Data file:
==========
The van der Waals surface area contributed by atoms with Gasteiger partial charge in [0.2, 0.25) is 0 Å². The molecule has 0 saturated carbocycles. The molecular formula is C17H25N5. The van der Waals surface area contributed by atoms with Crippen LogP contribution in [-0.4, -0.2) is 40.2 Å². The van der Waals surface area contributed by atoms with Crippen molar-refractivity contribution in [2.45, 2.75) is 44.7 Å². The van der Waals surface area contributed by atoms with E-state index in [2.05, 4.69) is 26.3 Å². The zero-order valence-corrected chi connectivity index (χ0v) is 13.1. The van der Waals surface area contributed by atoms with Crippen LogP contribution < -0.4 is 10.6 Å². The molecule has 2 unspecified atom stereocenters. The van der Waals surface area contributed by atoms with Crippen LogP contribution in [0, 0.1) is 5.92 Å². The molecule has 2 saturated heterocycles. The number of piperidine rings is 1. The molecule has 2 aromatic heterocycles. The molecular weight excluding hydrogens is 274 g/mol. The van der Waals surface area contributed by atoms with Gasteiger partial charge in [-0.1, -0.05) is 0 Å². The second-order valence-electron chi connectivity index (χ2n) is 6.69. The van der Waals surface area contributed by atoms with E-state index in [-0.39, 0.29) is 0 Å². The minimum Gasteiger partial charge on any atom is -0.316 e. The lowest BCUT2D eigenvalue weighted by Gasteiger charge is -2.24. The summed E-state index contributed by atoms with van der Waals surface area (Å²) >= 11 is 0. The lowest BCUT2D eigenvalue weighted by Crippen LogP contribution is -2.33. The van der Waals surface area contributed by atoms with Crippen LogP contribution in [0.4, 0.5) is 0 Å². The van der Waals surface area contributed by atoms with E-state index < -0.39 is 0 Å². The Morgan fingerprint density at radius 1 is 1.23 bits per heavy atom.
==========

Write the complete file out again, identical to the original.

The van der Waals surface area contributed by atoms with Gasteiger partial charge in [0.2, 0.25) is 0 Å². The molecule has 0 saturated carbocycles. The molecular formula is C17H25N5. The van der Waals surface area contributed by atoms with Crippen LogP contribution in [-0.4, -0.2) is 40.2 Å². The van der Waals surface area contributed by atoms with Crippen molar-refractivity contribution in [2.45, 2.75) is 44.7 Å². The van der Waals surface area contributed by atoms with E-state index in [2.05, 4.69) is 26.3 Å². The zero-order valence-corrected chi connectivity index (χ0v) is 13.1. The van der Waals surface area contributed by atoms with Crippen LogP contribution < -0.4 is 10.6 Å². The molecule has 2 unspecified atom stereocenters. The van der Waals surface area contributed by atoms with Crippen LogP contribution in [0, 0.1) is 5.92 Å². The molecule has 2 saturated heterocycles. The number of piperidine rings is 1. The molecule has 2 aromatic heterocycles. The molecular weight excluding hydrogens is 274 g/mol. The van der Waals surface area contributed by atoms with Gasteiger partial charge in [-0.1, -0.05) is 0 Å². The second-order valence-electron chi connectivity index (χ2n) is 6.69. The van der Waals surface area contributed by atoms with E-state index in [-0.39, 0.29) is 0 Å². The minimum Gasteiger partial charge on any atom is -0.316 e. The lowest BCUT2D eigenvalue weighted by Gasteiger charge is -2.24. The summed E-state index contributed by atoms with van der Waals surface area (Å²) >= 11 is 0. The lowest BCUT2D eigenvalue weighted by Crippen LogP contribution is -2.33. The van der Waals surface area contributed by atoms with Crippen LogP contribution in [0.4, 0.5) is 0 Å². The van der Waals surface area contributed by atoms with E-state index < -0.39 is 0 Å². The Morgan fingerprint density at radius 1 is 1.23 bits per heavy atom.